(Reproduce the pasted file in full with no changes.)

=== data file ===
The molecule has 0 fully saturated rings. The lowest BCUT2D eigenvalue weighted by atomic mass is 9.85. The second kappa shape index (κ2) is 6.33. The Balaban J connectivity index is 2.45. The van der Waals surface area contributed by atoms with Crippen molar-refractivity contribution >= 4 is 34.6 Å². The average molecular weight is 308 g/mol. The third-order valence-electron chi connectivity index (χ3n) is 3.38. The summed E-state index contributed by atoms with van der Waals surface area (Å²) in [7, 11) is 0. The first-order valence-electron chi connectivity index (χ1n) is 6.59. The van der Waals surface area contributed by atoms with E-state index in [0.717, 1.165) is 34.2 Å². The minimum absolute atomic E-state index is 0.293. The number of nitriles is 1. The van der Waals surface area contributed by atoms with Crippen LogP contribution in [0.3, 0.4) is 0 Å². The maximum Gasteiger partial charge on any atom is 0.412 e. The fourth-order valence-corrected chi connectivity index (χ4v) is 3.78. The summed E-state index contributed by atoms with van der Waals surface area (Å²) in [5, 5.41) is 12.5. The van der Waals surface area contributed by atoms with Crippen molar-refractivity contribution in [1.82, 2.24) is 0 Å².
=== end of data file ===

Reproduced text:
The molecule has 0 fully saturated rings. The lowest BCUT2D eigenvalue weighted by atomic mass is 9.85. The second kappa shape index (κ2) is 6.33. The Balaban J connectivity index is 2.45. The van der Waals surface area contributed by atoms with Crippen molar-refractivity contribution >= 4 is 34.6 Å². The average molecular weight is 308 g/mol. The third-order valence-electron chi connectivity index (χ3n) is 3.38. The summed E-state index contributed by atoms with van der Waals surface area (Å²) in [7, 11) is 0. The first-order valence-electron chi connectivity index (χ1n) is 6.59. The van der Waals surface area contributed by atoms with E-state index in [0.717, 1.165) is 34.2 Å². The minimum absolute atomic E-state index is 0.293. The number of nitriles is 1. The van der Waals surface area contributed by atoms with Crippen LogP contribution in [0.3, 0.4) is 0 Å². The maximum Gasteiger partial charge on any atom is 0.412 e. The fourth-order valence-corrected chi connectivity index (χ4v) is 3.78. The summed E-state index contributed by atoms with van der Waals surface area (Å²) in [5, 5.41) is 12.5. The van der Waals surface area contributed by atoms with Crippen molar-refractivity contribution in [1.82, 2.24) is 0 Å².